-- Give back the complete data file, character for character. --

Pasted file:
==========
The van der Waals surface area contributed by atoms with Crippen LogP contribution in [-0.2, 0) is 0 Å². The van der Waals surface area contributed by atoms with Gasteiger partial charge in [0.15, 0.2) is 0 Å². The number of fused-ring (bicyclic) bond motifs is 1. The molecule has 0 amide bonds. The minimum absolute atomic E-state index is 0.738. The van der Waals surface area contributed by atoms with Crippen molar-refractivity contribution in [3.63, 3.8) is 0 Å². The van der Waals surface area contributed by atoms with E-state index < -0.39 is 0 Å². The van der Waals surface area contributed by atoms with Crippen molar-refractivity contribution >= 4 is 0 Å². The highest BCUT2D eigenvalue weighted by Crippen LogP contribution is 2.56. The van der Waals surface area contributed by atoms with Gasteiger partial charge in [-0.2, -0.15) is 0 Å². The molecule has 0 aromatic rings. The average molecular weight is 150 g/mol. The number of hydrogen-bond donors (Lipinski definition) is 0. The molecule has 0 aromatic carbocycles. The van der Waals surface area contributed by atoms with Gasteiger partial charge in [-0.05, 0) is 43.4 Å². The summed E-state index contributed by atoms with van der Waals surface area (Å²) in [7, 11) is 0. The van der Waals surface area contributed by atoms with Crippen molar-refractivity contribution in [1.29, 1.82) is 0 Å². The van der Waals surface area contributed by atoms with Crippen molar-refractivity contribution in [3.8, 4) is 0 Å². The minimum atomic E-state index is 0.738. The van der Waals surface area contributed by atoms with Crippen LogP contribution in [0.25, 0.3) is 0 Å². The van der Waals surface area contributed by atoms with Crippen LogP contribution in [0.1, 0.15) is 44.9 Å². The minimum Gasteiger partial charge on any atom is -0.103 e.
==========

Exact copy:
The van der Waals surface area contributed by atoms with Crippen LogP contribution in [-0.2, 0) is 0 Å². The van der Waals surface area contributed by atoms with Gasteiger partial charge in [0.15, 0.2) is 0 Å². The number of fused-ring (bicyclic) bond motifs is 1. The molecule has 0 amide bonds. The minimum absolute atomic E-state index is 0.738. The van der Waals surface area contributed by atoms with Crippen molar-refractivity contribution in [3.63, 3.8) is 0 Å². The van der Waals surface area contributed by atoms with E-state index < -0.39 is 0 Å². The van der Waals surface area contributed by atoms with Crippen molar-refractivity contribution >= 4 is 0 Å². The highest BCUT2D eigenvalue weighted by Crippen LogP contribution is 2.56. The van der Waals surface area contributed by atoms with Gasteiger partial charge in [-0.2, -0.15) is 0 Å². The molecule has 0 aromatic rings. The average molecular weight is 150 g/mol. The number of hydrogen-bond donors (Lipinski definition) is 0. The molecule has 0 aromatic carbocycles. The van der Waals surface area contributed by atoms with Gasteiger partial charge in [-0.05, 0) is 43.4 Å². The summed E-state index contributed by atoms with van der Waals surface area (Å²) in [7, 11) is 0. The van der Waals surface area contributed by atoms with Crippen molar-refractivity contribution in [1.29, 1.82) is 0 Å². The van der Waals surface area contributed by atoms with Crippen molar-refractivity contribution in [3.8, 4) is 0 Å². The minimum atomic E-state index is 0.738. The van der Waals surface area contributed by atoms with Crippen LogP contribution in [0.25, 0.3) is 0 Å². The van der Waals surface area contributed by atoms with Crippen LogP contribution in [0.1, 0.15) is 44.9 Å². The minimum Gasteiger partial charge on any atom is -0.103 e.